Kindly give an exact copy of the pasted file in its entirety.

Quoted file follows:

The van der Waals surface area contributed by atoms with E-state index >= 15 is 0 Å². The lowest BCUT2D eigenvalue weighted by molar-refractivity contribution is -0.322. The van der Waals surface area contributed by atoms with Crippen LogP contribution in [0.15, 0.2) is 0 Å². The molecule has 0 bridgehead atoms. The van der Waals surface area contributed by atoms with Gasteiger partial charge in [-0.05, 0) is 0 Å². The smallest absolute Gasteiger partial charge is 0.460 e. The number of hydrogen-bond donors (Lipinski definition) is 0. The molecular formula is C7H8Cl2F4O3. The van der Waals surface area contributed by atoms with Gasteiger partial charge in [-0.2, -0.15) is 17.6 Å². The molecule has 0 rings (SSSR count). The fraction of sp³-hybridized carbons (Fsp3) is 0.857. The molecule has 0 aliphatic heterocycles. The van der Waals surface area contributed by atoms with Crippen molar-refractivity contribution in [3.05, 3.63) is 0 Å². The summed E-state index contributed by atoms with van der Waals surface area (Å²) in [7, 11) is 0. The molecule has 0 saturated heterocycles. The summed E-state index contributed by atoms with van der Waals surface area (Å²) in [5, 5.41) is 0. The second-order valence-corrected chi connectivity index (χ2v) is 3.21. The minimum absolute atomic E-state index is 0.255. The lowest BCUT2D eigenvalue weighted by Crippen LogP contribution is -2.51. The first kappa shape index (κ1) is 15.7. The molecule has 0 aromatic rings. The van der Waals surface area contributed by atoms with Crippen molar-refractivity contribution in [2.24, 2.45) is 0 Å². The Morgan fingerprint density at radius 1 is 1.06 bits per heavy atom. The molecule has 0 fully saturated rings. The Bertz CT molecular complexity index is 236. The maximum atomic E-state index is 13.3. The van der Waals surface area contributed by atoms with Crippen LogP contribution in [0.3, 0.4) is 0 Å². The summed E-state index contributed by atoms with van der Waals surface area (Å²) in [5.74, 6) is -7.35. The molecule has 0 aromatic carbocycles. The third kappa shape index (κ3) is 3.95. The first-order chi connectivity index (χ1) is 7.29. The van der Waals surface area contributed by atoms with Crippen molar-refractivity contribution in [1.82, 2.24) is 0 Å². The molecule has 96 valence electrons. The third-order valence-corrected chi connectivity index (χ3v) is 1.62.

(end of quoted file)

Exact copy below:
The van der Waals surface area contributed by atoms with E-state index >= 15 is 0 Å². The lowest BCUT2D eigenvalue weighted by molar-refractivity contribution is -0.322. The van der Waals surface area contributed by atoms with Crippen LogP contribution in [0.15, 0.2) is 0 Å². The molecule has 0 bridgehead atoms. The van der Waals surface area contributed by atoms with Gasteiger partial charge in [-0.05, 0) is 0 Å². The smallest absolute Gasteiger partial charge is 0.460 e. The number of hydrogen-bond donors (Lipinski definition) is 0. The molecular formula is C7H8Cl2F4O3. The van der Waals surface area contributed by atoms with Gasteiger partial charge in [-0.2, -0.15) is 17.6 Å². The molecule has 0 rings (SSSR count). The fraction of sp³-hybridized carbons (Fsp3) is 0.857. The molecule has 0 aliphatic heterocycles. The van der Waals surface area contributed by atoms with Crippen molar-refractivity contribution in [3.05, 3.63) is 0 Å². The summed E-state index contributed by atoms with van der Waals surface area (Å²) in [7, 11) is 0. The molecule has 0 saturated heterocycles. The summed E-state index contributed by atoms with van der Waals surface area (Å²) in [5, 5.41) is 0. The second-order valence-corrected chi connectivity index (χ2v) is 3.21. The minimum absolute atomic E-state index is 0.255. The lowest BCUT2D eigenvalue weighted by Crippen LogP contribution is -2.51. The first kappa shape index (κ1) is 15.7. The molecule has 0 aromatic rings. The van der Waals surface area contributed by atoms with Crippen molar-refractivity contribution in [2.24, 2.45) is 0 Å². The Morgan fingerprint density at radius 1 is 1.06 bits per heavy atom. The molecule has 0 fully saturated rings. The Bertz CT molecular complexity index is 236. The maximum atomic E-state index is 13.3. The van der Waals surface area contributed by atoms with Crippen LogP contribution in [0.3, 0.4) is 0 Å². The summed E-state index contributed by atoms with van der Waals surface area (Å²) in [5.74, 6) is -7.35. The molecule has 0 aromatic carbocycles. The third kappa shape index (κ3) is 3.95. The first-order chi connectivity index (χ1) is 7.29. The van der Waals surface area contributed by atoms with Crippen molar-refractivity contribution in [1.82, 2.24) is 0 Å². The molecule has 96 valence electrons. The third-order valence-corrected chi connectivity index (χ3v) is 1.62.